Jerry’s Tiny Record Collection

Thursday, November 4th, 2010

I found him in my stocking on Christmas morning in 1961, if I recall correctly. He was one of those little plastic trolls that became a major fad a couple of times in the years since, those little Scandinavian trolls that are so ugly they’re cute. I actually think the troll I found at the bottom of my Christmas stocking was one of the first on the market because he was different from the ones that came later: Jerry – and I have no idea why I called him that; it was an eight-year-old’s decision – was made of smooth shiny plastic, not with the matte finish that I’ve seen on every plastic troll since, and his eyes were colored black on the plastic surface, not made from glass beads.

Jerry came from Denmark. He even came with a passport that said so. Jerry’s passport said he was manufactured by the company founded in northern Jutland by Thomas Dam and carried the legend “Another Dam thing from Denmark.” I giggled at the faux profanity.

I imagine that I had some idea of where Denmark was when I was eight. I’m sure I knew it was one of the Scandinavian countries, as my half-Swedish heritage and things Swedish were important in our home. I probably recognized the design of the cover of Jerry’s passport: a white cross on a red field, modeled after the Danish flag just as the Swedish flag is a yellow cross on a blue field.

Anyway, I had a Danish troll. During the early times, he was pulled into the games my sister and I played. He became the very much larger brother in our family of small dolls and figures, whose adventures occupied us for hundreds of rainy and chilly days. (One of that tiny family’s favorite pastimes, I recall, was watching the fictional show Sea Urchin on a television screen drawn crudely on a small piece of wood.) And the rest of the time, when he was not cavorting with Elfy, Billy and the rest of his plastic family, Jerry sat on my desk through my childhood, my adolescence and onward.

When I went to Denmark for my junior year of college, he went with me. How could he not? It was his homeland. Most of the time there, he sat on my desks at my Danish family’s house and in my room at the youth hostel. But when I traveled, he did too, nestled inside my shaving kit. (Though I didn’t shave for most of that time, that’s what I called the little case anyway.) And for at least a moment or two at every place I stopped or stayed, from London to Moscow, from Rome to Narvik, I pulled Jerry out of the kit and let him look around.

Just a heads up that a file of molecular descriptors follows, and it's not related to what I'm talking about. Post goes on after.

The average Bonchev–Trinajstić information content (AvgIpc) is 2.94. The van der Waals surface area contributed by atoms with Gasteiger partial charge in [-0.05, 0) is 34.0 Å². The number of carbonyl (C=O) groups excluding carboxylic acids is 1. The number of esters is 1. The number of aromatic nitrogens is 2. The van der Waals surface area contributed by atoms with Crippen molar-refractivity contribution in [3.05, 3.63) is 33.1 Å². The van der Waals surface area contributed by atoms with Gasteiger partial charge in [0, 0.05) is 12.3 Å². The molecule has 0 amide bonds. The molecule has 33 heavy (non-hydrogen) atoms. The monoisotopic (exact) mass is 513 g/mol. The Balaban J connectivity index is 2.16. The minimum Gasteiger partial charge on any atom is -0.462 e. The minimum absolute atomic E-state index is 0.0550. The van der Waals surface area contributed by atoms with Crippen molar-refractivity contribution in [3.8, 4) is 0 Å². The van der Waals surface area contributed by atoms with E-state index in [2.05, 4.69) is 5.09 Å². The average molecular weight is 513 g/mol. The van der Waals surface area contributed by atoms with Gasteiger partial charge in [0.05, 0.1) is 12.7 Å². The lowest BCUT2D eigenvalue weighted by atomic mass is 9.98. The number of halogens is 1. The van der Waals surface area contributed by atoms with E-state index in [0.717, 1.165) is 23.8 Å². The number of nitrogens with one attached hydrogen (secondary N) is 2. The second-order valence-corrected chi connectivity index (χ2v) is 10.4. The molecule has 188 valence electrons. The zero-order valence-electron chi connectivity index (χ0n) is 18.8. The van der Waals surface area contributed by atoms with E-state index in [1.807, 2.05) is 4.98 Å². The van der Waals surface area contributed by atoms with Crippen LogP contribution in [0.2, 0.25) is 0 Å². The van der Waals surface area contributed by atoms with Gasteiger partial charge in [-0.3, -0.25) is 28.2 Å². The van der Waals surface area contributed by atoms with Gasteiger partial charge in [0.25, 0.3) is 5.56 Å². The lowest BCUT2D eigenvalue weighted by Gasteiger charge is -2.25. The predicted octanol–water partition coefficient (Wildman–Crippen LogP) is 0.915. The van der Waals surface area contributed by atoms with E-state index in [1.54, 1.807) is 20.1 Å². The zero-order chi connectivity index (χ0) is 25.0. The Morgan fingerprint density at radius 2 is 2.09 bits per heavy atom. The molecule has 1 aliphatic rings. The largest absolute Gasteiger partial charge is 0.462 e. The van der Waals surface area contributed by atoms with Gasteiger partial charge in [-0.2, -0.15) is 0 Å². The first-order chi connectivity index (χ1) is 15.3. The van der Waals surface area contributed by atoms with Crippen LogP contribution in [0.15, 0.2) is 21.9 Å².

As I write, he’s standing on the turntable cover to my left, positioned between the earpieces of my headphones, with the same impish grin and huge ears he’s always had, spreading his plastic arms wide to embrace the world, as he’s always done. (I wish I had a picture to share, but the only slide I ever took of Jerry was plagued by an eight-year-old’s photographic inexperience, and the digital camera is not available as I write. Additionally, every on-line picture I find is of later trolls with matte skin and glass eyes; I think Jerry may be the last of his kind.)

So what makes Jerry matter in this venue? Beyond the fact that he’s been my tiny companion for nearly fifty years, there’s also the fact that in the 1960s, Jerry had one hell of a record collection. Soon after I got him, I made a small house for him out of a cardboard box and set about furnishing it. A small weaving I did in school became his carpet. I found boxes that could work as cabinets, and he kept his valuables in Dad’s discarded metal canisters that had held Kodak film. And I – excuse me – jerry-rigged other things to provide him a good home.

Along the way, I found a magazine ad for one of the record clubs. Older readers will remember the ads: They were on heavy paper and showed the front covers – in graphics that were about a half-inch square – of maybe two hundred LPs. Those covers were partially die-cut so they could be punched out and glued to one’s membership application to indicate which records you wanted as your first gleanings from the record club.

And when I found one of those ads during the time I was furnishing Jerry’s home, I punched out a bunch of those little album covers and placed them in Jerry’s shoebox. He had a record collection! So what did he listen to? I don’t recall all of it, but I know there were a couple of Frank Sinatra albums, one or two records by Stan Getz, a few soundtracks – the red cover to West Side Story sticks in my mind here – and probably some other light jazz and vocal pop. This would have been around 1962, remember, when Peter, Paul & Mary and Ray Charles’ country albums would have been the edgiest things to top the charts.